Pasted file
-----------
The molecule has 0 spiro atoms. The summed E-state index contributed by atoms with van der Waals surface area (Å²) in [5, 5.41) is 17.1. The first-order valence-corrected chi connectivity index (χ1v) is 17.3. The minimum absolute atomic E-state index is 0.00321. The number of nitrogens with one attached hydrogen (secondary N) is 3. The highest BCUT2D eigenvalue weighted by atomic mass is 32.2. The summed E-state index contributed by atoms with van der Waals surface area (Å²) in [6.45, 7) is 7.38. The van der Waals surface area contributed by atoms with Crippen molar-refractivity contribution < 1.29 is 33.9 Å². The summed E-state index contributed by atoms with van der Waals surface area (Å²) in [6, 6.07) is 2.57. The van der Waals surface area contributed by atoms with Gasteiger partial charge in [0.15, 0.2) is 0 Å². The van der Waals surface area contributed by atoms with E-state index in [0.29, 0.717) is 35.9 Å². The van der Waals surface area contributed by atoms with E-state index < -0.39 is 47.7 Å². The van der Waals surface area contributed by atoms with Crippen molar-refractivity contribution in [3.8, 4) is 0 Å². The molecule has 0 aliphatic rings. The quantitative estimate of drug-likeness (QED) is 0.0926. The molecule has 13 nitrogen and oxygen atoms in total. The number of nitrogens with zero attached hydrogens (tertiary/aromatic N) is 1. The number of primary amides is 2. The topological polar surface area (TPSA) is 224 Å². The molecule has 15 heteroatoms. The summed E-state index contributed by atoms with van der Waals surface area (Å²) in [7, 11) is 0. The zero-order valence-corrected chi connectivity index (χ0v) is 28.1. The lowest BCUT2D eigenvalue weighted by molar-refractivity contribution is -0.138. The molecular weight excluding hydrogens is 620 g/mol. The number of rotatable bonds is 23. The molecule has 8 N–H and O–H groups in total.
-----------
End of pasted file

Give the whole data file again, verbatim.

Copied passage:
The molecule has 0 spiro atoms. The summed E-state index contributed by atoms with van der Waals surface area (Å²) in [5, 5.41) is 17.1. The first-order valence-corrected chi connectivity index (χ1v) is 17.3. The minimum absolute atomic E-state index is 0.00321. The number of nitrogens with one attached hydrogen (secondary N) is 3. The highest BCUT2D eigenvalue weighted by atomic mass is 32.2. The summed E-state index contributed by atoms with van der Waals surface area (Å²) in [6.45, 7) is 7.38. The van der Waals surface area contributed by atoms with Crippen molar-refractivity contribution < 1.29 is 33.9 Å². The summed E-state index contributed by atoms with van der Waals surface area (Å²) in [6, 6.07) is 2.57. The van der Waals surface area contributed by atoms with Gasteiger partial charge in [0.15, 0.2) is 0 Å². The van der Waals surface area contributed by atoms with E-state index in [0.29, 0.717) is 35.9 Å². The van der Waals surface area contributed by atoms with E-state index < -0.39 is 47.7 Å². The van der Waals surface area contributed by atoms with Crippen molar-refractivity contribution in [3.8, 4) is 0 Å². The molecule has 0 aliphatic rings. The quantitative estimate of drug-likeness (QED) is 0.0926. The molecule has 13 nitrogen and oxygen atoms in total. The number of nitrogens with zero attached hydrogens (tertiary/aromatic N) is 1. The number of primary amides is 2. The topological polar surface area (TPSA) is 224 Å². The molecule has 15 heteroatoms. The summed E-state index contributed by atoms with van der Waals surface area (Å²) in [7, 11) is 0. The zero-order valence-corrected chi connectivity index (χ0v) is 28.1. The lowest BCUT2D eigenvalue weighted by molar-refractivity contribution is -0.138. The molecular weight excluding hydrogens is 620 g/mol. The number of rotatable bonds is 23. The molecule has 8 N–H and O–H groups in total.